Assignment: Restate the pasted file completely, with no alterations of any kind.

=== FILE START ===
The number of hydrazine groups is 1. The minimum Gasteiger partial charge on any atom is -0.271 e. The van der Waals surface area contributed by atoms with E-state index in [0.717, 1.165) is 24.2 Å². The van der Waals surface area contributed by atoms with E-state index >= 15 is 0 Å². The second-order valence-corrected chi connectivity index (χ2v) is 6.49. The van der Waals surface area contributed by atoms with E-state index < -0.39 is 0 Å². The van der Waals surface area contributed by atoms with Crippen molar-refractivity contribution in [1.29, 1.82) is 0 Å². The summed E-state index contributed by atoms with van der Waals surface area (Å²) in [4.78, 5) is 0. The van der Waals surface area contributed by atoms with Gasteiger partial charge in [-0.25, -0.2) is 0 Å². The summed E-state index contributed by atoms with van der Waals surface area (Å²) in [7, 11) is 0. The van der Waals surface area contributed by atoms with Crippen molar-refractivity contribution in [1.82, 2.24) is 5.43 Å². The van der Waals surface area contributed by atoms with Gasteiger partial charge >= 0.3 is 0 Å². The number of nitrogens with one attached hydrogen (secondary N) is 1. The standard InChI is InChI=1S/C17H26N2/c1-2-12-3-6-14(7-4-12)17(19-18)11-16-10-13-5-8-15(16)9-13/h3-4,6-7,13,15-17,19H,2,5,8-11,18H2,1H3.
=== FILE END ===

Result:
The number of hydrazine groups is 1. The minimum Gasteiger partial charge on any atom is -0.271 e. The van der Waals surface area contributed by atoms with E-state index in [0.717, 1.165) is 24.2 Å². The van der Waals surface area contributed by atoms with E-state index >= 15 is 0 Å². The second-order valence-corrected chi connectivity index (χ2v) is 6.49. The van der Waals surface area contributed by atoms with E-state index < -0.39 is 0 Å². The van der Waals surface area contributed by atoms with Crippen molar-refractivity contribution in [1.29, 1.82) is 0 Å². The summed E-state index contributed by atoms with van der Waals surface area (Å²) in [4.78, 5) is 0. The van der Waals surface area contributed by atoms with Gasteiger partial charge in [-0.25, -0.2) is 0 Å². The summed E-state index contributed by atoms with van der Waals surface area (Å²) in [7, 11) is 0. The van der Waals surface area contributed by atoms with Crippen molar-refractivity contribution in [1.82, 2.24) is 5.43 Å². The van der Waals surface area contributed by atoms with Gasteiger partial charge >= 0.3 is 0 Å². The number of nitrogens with one attached hydrogen (secondary N) is 1. The standard InChI is InChI=1S/C17H26N2/c1-2-12-3-6-14(7-4-12)17(19-18)11-16-10-13-5-8-15(16)9-13/h3-4,6-7,13,15-17,19H,2,5,8-11,18H2,1H3.